Marin Davide designed, built, and assembled an analog camera with laser cut and 3D printed parts. The gadget is a real camera -- with lens, shutter, sonar autofocus, and touch control. It is all controlled by a microcontroller.
The design is modular. Magnets hold the main parts together, providing easy opening and easy camera assembly. Photos can be taken on photosensible paper and then developed at home.
To follow up on this camera, Marin is planning to build a paper tray that will allow users to load multiple sheets. Then, he plans work on a camera that can develop its photos inside the camera box. The result should be a real instant camera.
Be sure to check out the video to see the camera assembled and some of the earliest photos developed.
The camera has a lens, shutter, sonar autofocus, and touch control. It is all controlled by a microcontroller.
Wow, that's really an impressive invention, but I must admit it looks a bit buiky! Still, as I have trouble putting together Ikea furniture, it's quite an achievement from yet another one of our clever readers.
It reminds me a bit of those old fashioned camera obscuras, or like a Hasselblad. As there are still enthusiasts for these type of cameras, this analog camera still has a place in the world as a cool invention.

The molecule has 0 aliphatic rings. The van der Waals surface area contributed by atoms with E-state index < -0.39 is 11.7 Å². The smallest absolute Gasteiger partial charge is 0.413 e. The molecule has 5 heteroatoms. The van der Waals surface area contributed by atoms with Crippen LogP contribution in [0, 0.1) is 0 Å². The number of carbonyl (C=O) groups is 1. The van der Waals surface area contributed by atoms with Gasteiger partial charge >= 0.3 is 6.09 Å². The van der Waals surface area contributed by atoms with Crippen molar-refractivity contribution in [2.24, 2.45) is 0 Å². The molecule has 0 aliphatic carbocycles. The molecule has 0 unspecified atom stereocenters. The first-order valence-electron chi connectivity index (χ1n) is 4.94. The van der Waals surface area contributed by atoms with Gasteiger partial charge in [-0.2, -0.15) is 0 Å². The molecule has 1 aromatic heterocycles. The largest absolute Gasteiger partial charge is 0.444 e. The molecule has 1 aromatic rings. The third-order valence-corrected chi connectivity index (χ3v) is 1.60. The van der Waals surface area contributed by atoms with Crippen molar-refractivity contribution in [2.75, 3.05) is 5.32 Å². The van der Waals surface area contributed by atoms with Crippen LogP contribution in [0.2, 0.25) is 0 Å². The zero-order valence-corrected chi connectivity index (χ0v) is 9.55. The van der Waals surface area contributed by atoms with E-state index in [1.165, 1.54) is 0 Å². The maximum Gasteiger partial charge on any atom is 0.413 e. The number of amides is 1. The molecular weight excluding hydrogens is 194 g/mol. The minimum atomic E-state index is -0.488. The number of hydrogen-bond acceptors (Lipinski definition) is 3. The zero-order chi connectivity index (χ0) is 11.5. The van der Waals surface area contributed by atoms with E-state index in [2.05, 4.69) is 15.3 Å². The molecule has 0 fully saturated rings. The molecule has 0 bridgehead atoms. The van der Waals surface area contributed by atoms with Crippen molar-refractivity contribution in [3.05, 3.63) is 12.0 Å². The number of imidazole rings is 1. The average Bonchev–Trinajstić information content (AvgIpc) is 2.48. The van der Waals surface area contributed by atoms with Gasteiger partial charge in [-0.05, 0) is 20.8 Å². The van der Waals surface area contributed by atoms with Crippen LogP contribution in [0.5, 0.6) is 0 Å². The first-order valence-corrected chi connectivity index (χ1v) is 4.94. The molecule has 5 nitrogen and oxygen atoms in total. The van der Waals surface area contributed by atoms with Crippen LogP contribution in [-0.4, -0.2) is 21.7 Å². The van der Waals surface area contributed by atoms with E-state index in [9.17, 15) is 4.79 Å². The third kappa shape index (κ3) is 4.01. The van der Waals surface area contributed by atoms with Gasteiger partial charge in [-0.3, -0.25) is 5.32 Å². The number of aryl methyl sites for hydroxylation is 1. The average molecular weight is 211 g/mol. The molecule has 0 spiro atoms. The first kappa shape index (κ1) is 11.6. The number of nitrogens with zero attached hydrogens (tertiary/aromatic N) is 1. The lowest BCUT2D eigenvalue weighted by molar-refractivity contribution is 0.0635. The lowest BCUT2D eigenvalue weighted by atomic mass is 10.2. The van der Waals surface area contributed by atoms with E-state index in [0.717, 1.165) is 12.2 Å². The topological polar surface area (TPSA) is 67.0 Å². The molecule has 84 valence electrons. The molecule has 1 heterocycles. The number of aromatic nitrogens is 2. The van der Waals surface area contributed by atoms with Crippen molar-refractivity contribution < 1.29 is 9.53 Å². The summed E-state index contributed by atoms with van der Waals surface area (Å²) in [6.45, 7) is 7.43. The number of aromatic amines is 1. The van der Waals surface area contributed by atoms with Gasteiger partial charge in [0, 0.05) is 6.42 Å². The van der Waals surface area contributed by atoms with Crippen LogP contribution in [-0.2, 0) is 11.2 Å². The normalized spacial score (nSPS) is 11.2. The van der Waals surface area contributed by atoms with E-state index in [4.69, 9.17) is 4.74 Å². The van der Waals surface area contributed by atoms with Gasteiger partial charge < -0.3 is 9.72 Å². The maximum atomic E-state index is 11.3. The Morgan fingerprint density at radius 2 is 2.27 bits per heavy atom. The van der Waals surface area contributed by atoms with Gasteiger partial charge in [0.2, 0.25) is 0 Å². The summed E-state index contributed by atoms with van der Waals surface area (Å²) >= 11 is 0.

Please don't take this as criticism of the design and execution effort (this is way beyond me), but isn't this an odd mix of new and obsolete technology? The posted comments seem to be struggling with how you would use this (size, etc.) for real-world tasks - did the designer in fact have one in mind? Next up - the wireless fax machine! :)
Yes, my goal is to make an instant camera that uses just photo paper and dev solution, moving the development stage into the camera. I wanted to build an alternative to my polaroid and its own expensive film. This camera is a proof of concept to test some of the stages, and i published it because it can be very useful in teaching/ learning the basics of photography.
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